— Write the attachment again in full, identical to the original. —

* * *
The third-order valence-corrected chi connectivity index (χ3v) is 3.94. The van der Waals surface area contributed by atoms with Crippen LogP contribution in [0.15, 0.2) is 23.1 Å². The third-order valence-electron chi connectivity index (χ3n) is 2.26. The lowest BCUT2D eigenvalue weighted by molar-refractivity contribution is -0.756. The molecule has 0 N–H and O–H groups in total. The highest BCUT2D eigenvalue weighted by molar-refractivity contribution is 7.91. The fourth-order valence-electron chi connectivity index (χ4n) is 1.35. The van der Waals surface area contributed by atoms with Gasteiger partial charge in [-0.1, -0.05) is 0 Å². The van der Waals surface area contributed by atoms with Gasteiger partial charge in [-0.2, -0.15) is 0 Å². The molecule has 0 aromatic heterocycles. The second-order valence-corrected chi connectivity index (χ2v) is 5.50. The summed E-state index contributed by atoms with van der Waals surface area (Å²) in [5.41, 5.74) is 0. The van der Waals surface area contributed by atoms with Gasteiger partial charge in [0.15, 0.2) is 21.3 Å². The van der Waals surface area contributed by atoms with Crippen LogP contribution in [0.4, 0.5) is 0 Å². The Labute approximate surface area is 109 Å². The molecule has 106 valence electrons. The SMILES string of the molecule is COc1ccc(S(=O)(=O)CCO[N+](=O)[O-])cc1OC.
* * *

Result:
The third-order valence-corrected chi connectivity index (χ3v) is 3.94. The van der Waals surface area contributed by atoms with Crippen LogP contribution in [0.15, 0.2) is 23.1 Å². The third-order valence-electron chi connectivity index (χ3n) is 2.26. The lowest BCUT2D eigenvalue weighted by molar-refractivity contribution is -0.756. The molecule has 0 N–H and O–H groups in total. The highest BCUT2D eigenvalue weighted by molar-refractivity contribution is 7.91. The fourth-order valence-electron chi connectivity index (χ4n) is 1.35. The van der Waals surface area contributed by atoms with Gasteiger partial charge in [-0.1, -0.05) is 0 Å². The van der Waals surface area contributed by atoms with Gasteiger partial charge in [-0.2, -0.15) is 0 Å². The molecule has 0 aromatic heterocycles. The second-order valence-corrected chi connectivity index (χ2v) is 5.50. The summed E-state index contributed by atoms with van der Waals surface area (Å²) in [5.41, 5.74) is 0. The van der Waals surface area contributed by atoms with Gasteiger partial charge in [0.15, 0.2) is 21.3 Å². The van der Waals surface area contributed by atoms with Crippen LogP contribution in [0.4, 0.5) is 0 Å². The Labute approximate surface area is 109 Å². The molecule has 106 valence electrons. The SMILES string of the molecule is COc1ccc(S(=O)(=O)CCO[N+](=O)[O-])cc1OC.